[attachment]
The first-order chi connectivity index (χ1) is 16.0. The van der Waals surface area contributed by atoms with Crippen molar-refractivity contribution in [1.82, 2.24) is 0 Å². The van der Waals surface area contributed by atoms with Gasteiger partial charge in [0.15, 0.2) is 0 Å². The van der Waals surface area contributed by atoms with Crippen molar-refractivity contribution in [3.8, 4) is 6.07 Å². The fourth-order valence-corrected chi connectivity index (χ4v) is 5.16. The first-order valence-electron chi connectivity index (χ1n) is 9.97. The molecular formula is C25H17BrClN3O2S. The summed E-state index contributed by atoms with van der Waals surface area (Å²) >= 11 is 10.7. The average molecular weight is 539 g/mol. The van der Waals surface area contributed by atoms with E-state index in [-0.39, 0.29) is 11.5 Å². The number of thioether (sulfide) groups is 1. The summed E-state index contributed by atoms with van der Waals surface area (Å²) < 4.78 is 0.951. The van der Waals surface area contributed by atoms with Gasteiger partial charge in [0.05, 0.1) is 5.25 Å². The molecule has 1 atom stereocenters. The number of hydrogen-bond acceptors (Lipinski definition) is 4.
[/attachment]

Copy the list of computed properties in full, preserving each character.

The first-order chi connectivity index (χ1) is 16.0. The van der Waals surface area contributed by atoms with Crippen molar-refractivity contribution in [1.82, 2.24) is 0 Å². The van der Waals surface area contributed by atoms with Gasteiger partial charge in [0.15, 0.2) is 0 Å². The van der Waals surface area contributed by atoms with Crippen molar-refractivity contribution in [3.8, 4) is 6.07 Å². The fourth-order valence-corrected chi connectivity index (χ4v) is 5.16. The first-order valence-electron chi connectivity index (χ1n) is 9.97. The molecular formula is C25H17BrClN3O2S. The summed E-state index contributed by atoms with van der Waals surface area (Å²) >= 11 is 10.7. The average molecular weight is 539 g/mol. The van der Waals surface area contributed by atoms with E-state index in [-0.39, 0.29) is 11.5 Å². The number of thioether (sulfide) groups is 1. The summed E-state index contributed by atoms with van der Waals surface area (Å²) < 4.78 is 0.951. The van der Waals surface area contributed by atoms with Gasteiger partial charge in [0.05, 0.1) is 5.25 Å². The molecule has 1 atom stereocenters. The number of hydrogen-bond acceptors (Lipinski definition) is 4.